As you can see, the NSRT covers a wide range of question types, usually phrased in practical ways (unlike many other types of psychometric exam), making it a challenging test.
To try out realistic NSRT questions in similarly tight time frames, check out this Royal Navy study package from JobTestPrep.
One of the biggest challenges you will face on the NSRT is the time you are given to complete the exam.
In total, you have approximately 45 minutes to complete all four sections of the test, broken down as follows:
- Reasoning – 9 minutes
- Verbal – 9 minutes
- Numeracy – 16 minutes
- Mechanical – 10 minutes
Each section of the test has 30 questions. This means you have only a few seconds to complete each one. In fact, you have 18 seconds per question for the reasoning and verbal tests, 36 seconds per question for the numeracy test and 20 seconds per question for the mechanical test.
This test is designed for potential officers in the Navy who will be required to make life-changing decisions in a split second and operate in high-pressure situations. Therefore, both speed and accuracy are important when practising and undertaking the test.
Your score for the NSRT is calculated using both speed and accuracy. Therefore, if you get stuck on a question, simply move on and come back to it if you have time.
The score you will need to pass depends on the branch of the Navy you’re joining and should be detailed in the literature you received from your AFCO. However, a pass mark of 50% is adequate for the majority of branches. Some officer roles and specific areas may have different requirements; if you’re unsure, ask your careers officer.
The score you receive will dictate which officer roles you can apply for, so it’s important to practise beforehand and attempt to get the best score possible to give you the greatest choice of roles.
If for any reason you don’t pass the NSRT the first time you take it, you may be able to take it again; you can speak to your careers officer to help you with this.
You will get your NSRT score on the same day that you take the test, so you will be able to move forward with your officer application straight away.
As we have seen, the NSRT is not a test to be taken lightly. To help you, here are our three steps for ensuring you do as well as possible.
The numerical reasoning test only allows 36 seconds per question, making it a high-pressure, high-stress test. It includes a range of mathematical functions which you may not be used to using on a daily basis.
The test switches between different types of maths question, making it quite challenging to answer if you’re not used to doing mental arithmetic.
We recommend spending time in preparation for the test sharpening up your mental arithmetic skills so you feel confident in areas like ratios, algebra and geometry.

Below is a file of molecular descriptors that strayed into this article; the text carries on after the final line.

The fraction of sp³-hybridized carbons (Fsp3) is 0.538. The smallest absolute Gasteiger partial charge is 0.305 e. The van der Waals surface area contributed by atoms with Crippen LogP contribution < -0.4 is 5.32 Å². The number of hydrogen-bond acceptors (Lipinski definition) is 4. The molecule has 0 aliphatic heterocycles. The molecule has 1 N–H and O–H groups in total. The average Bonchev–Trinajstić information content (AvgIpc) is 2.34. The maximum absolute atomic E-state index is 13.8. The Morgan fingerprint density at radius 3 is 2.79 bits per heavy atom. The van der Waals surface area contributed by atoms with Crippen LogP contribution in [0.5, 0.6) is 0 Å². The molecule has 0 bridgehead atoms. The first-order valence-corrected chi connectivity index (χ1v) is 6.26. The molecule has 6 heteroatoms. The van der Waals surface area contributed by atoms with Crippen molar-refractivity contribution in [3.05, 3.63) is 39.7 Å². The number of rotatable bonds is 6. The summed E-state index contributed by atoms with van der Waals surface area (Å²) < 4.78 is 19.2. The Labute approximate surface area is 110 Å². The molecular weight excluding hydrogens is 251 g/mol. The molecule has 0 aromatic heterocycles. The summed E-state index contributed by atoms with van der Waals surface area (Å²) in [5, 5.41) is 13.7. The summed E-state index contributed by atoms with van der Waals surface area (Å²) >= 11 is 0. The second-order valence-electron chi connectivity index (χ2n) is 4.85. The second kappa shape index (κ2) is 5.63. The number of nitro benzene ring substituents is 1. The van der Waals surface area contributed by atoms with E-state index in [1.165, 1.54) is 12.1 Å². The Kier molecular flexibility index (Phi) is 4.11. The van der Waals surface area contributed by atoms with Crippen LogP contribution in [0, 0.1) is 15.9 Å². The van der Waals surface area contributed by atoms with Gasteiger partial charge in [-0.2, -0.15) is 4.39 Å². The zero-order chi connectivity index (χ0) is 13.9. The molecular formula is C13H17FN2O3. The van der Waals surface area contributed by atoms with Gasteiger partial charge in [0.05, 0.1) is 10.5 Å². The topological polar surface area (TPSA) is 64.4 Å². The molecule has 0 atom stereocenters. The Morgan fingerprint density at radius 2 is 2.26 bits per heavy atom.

It’s also crucial to go ‘back to basics’ and ensure your addition, subtraction, division and multiplication skills are strong and fast.
Practising numerical reasoning tests can help, and so can simply doing maths problems in your head (rather than on a calculator) whenever possible.
You must thoroughly practice each of the different types of test before you take the NSRT.
However, the types of question are so wide-ranging and navy-specific that you may find it difficult to find exact replicas of the test online.
We recommend being strategic with your practice tests. For example, you could use a selection of our numerical reasoning and abstract reasoning tests to practice answering these sorts of questions before moving onto specific Royal Navy practice tests.
Should you want to try tests closely based on the NSRT ones and with similar time limits, we recommend this package from JobTestPrep.
With only approximately 45 minutes to answer 120 questions, speed is key in the NSRT. Even if you feel confident answering questions quickly, it’s important to practise as much as possible in a timed setting, pushing yourself to complete as many questions in the time limit as you can.
There are two elements to the NSRT which make completing it in the time limit that little bit harder:
First, the wide-ranging questions mean that you’re often switching between types of thinking, which can slow you down. For example, you might have a linguistic logic question followed by a pictorial ‘choose the next shape’ question in the abstract reasoning test.
Second, the questions are often phrased in practical terms, which may be different from the psychometric tests you’re used to; this can mean it can take extra time to read and understand the question.
There are practice tests online, including the Royal Navy website, but many of these have much more generous time allowances than the test itself. Therefore, as part of your practice test plan, we recommend giving yourself time limits in which to achieve your practice tests.
At the start, these may be generous – for example, 120 questions in 90 minutes – but as you practice, start to reduce the time limits so you are eventually operating in (or even under) the 45-minute allowance of the real NSRT.
The Royal Navy is one of the world’s strongest and most well respected diplomatic forces.
Unsurprisingly, therefore, the criteria for entry at officer training level are high, with the Navy Service Recruitment Test being the first step on a rigorous application and training programme.
However, by following these tips and ensuring you dedicate sufficient time to practising your reasoning skills, you can significantly improve your chances of success.